digitalv - 12:42 pm on Dec 21, 2010 (gmt 0)
How about we cross that bridge when and if it happens?
The last thing we want to do is give the government even MORE authority to regulate the Internet. Providers who restrict access will be dropped in favor of providers that don't, and their contracts will not be upheld in court because the service you agreed to when you signed it isn't the same service you're getting if they make a change.
So, in your example, if Verizon decided to disable the Google Maps app, my contract with them would be void and I could switch to another provider. I'd rather take my chances that private companies aren't going to make decisions that will cost them customers than give the government any more authority.
We don't need the government's brand of "net neutrality".
Besides, what ever happened to the rights of businesses and their owners? Most of us here run servers of some kind... Do you think we should be legally obligated to host #*$! sites or allow access to them through our networks? When you really get down to it, it isn't that much different... it's the government telling businesses what they can and cannot allow on the Internet, period. Where does it end?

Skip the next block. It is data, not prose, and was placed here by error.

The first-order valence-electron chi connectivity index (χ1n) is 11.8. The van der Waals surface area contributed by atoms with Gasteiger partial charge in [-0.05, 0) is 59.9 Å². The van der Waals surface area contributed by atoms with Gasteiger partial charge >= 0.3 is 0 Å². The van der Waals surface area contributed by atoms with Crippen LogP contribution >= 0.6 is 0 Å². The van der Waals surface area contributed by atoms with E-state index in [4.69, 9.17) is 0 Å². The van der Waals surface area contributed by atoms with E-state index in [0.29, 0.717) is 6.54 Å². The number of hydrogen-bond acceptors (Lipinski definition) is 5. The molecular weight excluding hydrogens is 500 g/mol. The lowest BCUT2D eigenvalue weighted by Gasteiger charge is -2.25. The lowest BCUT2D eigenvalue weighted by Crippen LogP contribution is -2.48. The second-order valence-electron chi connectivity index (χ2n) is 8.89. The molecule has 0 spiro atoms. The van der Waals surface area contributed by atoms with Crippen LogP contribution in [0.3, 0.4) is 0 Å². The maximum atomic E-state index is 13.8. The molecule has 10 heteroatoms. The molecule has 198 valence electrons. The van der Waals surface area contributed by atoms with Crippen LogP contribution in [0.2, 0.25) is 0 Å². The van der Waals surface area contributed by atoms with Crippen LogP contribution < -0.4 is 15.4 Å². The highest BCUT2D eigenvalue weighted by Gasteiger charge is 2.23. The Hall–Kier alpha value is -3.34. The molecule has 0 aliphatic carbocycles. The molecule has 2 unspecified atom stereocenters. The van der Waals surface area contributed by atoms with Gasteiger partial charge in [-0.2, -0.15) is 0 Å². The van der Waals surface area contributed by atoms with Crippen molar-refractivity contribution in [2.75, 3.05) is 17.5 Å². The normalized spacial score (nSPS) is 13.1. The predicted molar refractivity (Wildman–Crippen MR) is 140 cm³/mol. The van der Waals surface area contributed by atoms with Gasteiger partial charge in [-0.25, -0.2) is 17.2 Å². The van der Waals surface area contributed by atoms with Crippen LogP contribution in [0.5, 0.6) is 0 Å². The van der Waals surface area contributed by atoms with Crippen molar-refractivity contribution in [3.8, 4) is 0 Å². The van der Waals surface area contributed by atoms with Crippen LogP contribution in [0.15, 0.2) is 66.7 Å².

And as for priority bandwidth, why not? Do you think a guy wearing a holter monitor that sends real-time EKG readings back to a medical datacenter through the Internet shouldn't be allowed to have priority bandwidth over you accessing your Facebook page? Net neutrality would prevent a carrier like Verizon from prioritizing the bandwidth to that medical data center.
It's not the government's place to tell Internet providers how to run their businesses.